Though he was deep into postproduction on Interstellar, Nolan got on the phone with filmmakers including Steven Spielberg, J.J. Abrams, Bennett Miller, and Judd Apatow. They, in turn, called the studios and lobbied for a continued commitment to the medium of film. Clarke recalls, ‘Within 48 hours of having lunch with Christopher Nolan, I’d gotten calls from five of the six major studios and a dozen of the most important filmmakers. At that point we were able to build a coalition.’

Martin Scorsese was another director who supported the Keep-Kodak-Open campaign. ‘Filmmakers should have the choice of whether they want to shoot on film, it’s important to have the option,’ he says. ‘Film has a history, and that history doesn’t begin with digital formats, it begins with film. … And that’s part of the art form—the light meets the emulsion and extraordinary things happen. So yes, I believe it is essential to preserve that choice.’ As a result of the high-powered lobbying, all the major studios agreed in February to buy contractually specified quantities of film stock from Kodak over the next several years.

The Kodak deal assures the continued production of movies using film on the scale of such upcoming shot-on-film releases like J.J. Abrams’ Star Wars: Episode VII – The Force Awakens, Quentin Tarantino’s The Hateful Eight, Sam Mendes’ latest installment of the Bond franchise, Spectre, David O. Russell’s Joy and Zack Snyder’s Batman v Superman: Dawn of Justice. The Directors Guild supported the agreement. ‘While most appreciate the opportunities that digital provides, directors and fans alike share a love for the beauty and history of film,’ DGA President Paris Barclay said at the time. ‘We’re incredibly pleased that film will remain a viable option for filmmakers for the foreseeable future.’”

I’d like to repeat one sentence above, in boldface: “the Kodak deal assures the continued production of movies using film on the scale of such upcoming shot-on-film releases like J.J. Abrams’ Star Wars: Episode VII – The Force Awakens, Quentin Tarantino’s The Hateful Eight, Sam Mendes’ latest installment of the Bond franchise, Spectre, David O. Russell’s Joy and Zack Snyder’s Batman v Superman: Dawn of Justice.”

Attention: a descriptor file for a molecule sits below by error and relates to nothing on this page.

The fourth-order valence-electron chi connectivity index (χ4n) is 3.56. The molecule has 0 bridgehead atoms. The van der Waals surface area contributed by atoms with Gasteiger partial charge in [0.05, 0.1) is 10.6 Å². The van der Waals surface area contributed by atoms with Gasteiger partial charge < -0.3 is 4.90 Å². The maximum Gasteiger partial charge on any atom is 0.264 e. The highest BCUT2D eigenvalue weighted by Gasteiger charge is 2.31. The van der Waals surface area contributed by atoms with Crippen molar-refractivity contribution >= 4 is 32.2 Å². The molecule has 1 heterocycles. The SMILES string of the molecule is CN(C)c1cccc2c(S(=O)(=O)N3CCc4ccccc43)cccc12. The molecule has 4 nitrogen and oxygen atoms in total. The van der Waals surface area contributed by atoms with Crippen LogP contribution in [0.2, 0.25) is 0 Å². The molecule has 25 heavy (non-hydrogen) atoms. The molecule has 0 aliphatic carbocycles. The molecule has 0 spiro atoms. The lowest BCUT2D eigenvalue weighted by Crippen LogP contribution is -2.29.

With such major productions – like them or not – being shot on film, this isn’t ending anytime soon.

Batman V Superman, or, Twilight of the Franchises

Friday, June 26th, 2015

What do you do when a franchise starts to falter? You double down – watch the trailer here.

In the mid 1940s, Universal was coming off a two decade wave of horror movies, such as Frankenstein and Dracula (both 1931), The Mummy (1932) and The Wolf Man (1941), but at length, audiences were bored with just one monster, and demanded something to amp up the franchise. Thus, Frankenstein Meets The Wolf Man (1943) was born, the first of the Universal monster “team ups,” but in short order, the entire franchise collapsed as Universal combined nearly all their famed horror icons in two “monster rally” entries, House of Frankenstein (1944) and House of Dracula (1945), in cheap, hastily staged films that did little more than revive the monsters only to destroy them. With these final two films in the initial series, it seemed that the franchise was exhausted, and the next Universal horror entry wasn’t a horror entry at all; it was the parody Abbott & Costello Meet Frankenstein (1948). It wasn’t until Hammer films re-energized these classic characters in such films as The Curse of Frankenstein (1957) and Horror of Dracula (1958) that the franchise once again took on new life.